Submitted by: Kent Klein
Brass is a great metal to cast with as it can provide some really great looking results. Many believe that brass, an alloy of zinc and copper, has been around since our prehistoric ancestors. Today brass is used for a multitude of products from coins to trumpets not to mention a whole bunch of other musical instruments.
The low melting point makes brass a really great material for metal casting since even the smaller home grown furnaces can be used. By adding and subtracting alloys from bronze one can successfully make hard or soft bronzes. Aluminum and tin are sometimes added to bronze to create a layer that is not corrosive and very durable. Of course, for the home foundry users, playing alchemist isn’t really an option or necessary and scrap brass is perfectly acceptable in many cases. Locating scrap pieces of brass should be sufficient enough for whatever project you have in mind. Due to brass’ gleam and yellow shine, many artists will use the alloy for sculptures, jewelry, and other decorative items. Other metal casters may choose to use brass for general hardware needs or vintage car restoration, and of course, whatever else they may choose.
Generally there are three casting methods that prove to be suitable for brass casting. Metal casters may choose to experiment with different methods and should not allow themselves to be limited.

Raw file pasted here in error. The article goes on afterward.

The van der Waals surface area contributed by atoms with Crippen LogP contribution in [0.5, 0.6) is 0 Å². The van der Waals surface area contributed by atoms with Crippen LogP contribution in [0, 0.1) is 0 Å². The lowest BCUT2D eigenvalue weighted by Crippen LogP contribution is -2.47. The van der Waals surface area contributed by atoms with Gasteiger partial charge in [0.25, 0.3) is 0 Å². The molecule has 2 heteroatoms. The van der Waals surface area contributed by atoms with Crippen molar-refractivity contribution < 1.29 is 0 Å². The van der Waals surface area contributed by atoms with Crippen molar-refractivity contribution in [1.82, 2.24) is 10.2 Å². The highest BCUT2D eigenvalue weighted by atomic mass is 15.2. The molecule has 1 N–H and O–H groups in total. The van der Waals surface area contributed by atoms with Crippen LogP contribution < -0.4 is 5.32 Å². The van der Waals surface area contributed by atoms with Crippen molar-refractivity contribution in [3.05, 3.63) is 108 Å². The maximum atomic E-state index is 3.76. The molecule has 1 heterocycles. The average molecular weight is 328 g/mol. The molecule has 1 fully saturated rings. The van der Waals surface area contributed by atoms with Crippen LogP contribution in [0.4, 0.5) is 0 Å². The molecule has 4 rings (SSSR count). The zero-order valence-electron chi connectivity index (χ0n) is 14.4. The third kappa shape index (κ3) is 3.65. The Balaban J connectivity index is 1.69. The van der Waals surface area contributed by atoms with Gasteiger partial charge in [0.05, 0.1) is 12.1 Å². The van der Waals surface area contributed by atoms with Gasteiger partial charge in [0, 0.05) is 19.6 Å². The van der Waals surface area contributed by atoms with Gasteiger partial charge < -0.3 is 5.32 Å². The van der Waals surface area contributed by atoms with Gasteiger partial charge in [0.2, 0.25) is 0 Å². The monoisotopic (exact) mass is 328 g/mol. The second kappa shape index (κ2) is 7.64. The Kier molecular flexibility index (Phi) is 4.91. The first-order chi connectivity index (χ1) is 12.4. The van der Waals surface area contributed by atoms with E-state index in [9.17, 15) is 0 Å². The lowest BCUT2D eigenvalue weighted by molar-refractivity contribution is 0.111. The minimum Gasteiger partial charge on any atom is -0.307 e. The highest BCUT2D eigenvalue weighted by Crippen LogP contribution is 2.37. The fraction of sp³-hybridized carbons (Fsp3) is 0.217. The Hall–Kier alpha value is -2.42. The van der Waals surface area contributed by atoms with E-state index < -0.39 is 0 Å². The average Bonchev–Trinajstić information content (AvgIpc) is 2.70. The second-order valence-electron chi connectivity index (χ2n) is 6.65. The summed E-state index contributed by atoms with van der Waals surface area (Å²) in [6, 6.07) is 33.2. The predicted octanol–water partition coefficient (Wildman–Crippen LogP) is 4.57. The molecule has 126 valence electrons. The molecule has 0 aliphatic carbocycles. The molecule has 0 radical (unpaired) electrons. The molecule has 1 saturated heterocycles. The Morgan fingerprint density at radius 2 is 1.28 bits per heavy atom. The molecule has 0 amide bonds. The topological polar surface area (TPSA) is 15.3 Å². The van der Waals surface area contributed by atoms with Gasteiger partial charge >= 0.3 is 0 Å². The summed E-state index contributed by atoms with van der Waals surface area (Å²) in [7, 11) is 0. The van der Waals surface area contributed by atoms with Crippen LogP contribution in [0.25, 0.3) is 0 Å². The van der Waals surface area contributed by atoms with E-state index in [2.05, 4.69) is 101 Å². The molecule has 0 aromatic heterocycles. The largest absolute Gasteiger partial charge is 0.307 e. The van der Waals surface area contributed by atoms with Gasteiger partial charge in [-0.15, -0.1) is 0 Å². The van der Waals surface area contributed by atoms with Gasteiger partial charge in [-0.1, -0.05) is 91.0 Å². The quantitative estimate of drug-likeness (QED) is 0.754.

Lost Wax casting is usually associated with bronze casting but can also be used for brass and for really any other metal. By using a wax model and covering it with a ceramic shell, artisans are able to inject the molten alloy which replaces the wax. Chipping away the shell will reveal the brass piece. Lost wax casting is used when a high attention to detail is needed. Artists or metal casters looking to create decorative brass pieces or sculptures will find that the lost wax casting technique will meet their needs far better than other techniques and methods.
Die casting is yet another method used for brass casting. Die casting is normally used in commercial foundries since the initial start up cost is undesirable for the smaller home foundries. By using a reusable mold created from steel, the caster will be able to create scores of identical products. Die casting with brass should be used if the caster or artists is planning to make multiples of one product and can find a viable market for those pieces.
Sand casting is probably the oldest type of casting and is still a popular method especially for small foundries. The brass is poured into sand molds and can create a unique look which may be preferred for the artisans. Sand casting tends to be the most economically sensible for small foundries and if the casting does not have to be incredibly attractive then this method is preferable for many.
Whichever casting method is used for casting the brass really depends on the individual. Many find that casting brass to be fun and easy since it does melt rather easily. A large expensive furnace is not a requirement when casting brass so first timers using small home made furnaces will find this alloy attractive. Many have even been able to melt brass in small ceramic pots using charcoal!
Some ideas of what to make with brass include candle holders, plumbing fixtures, and even musical instruments.
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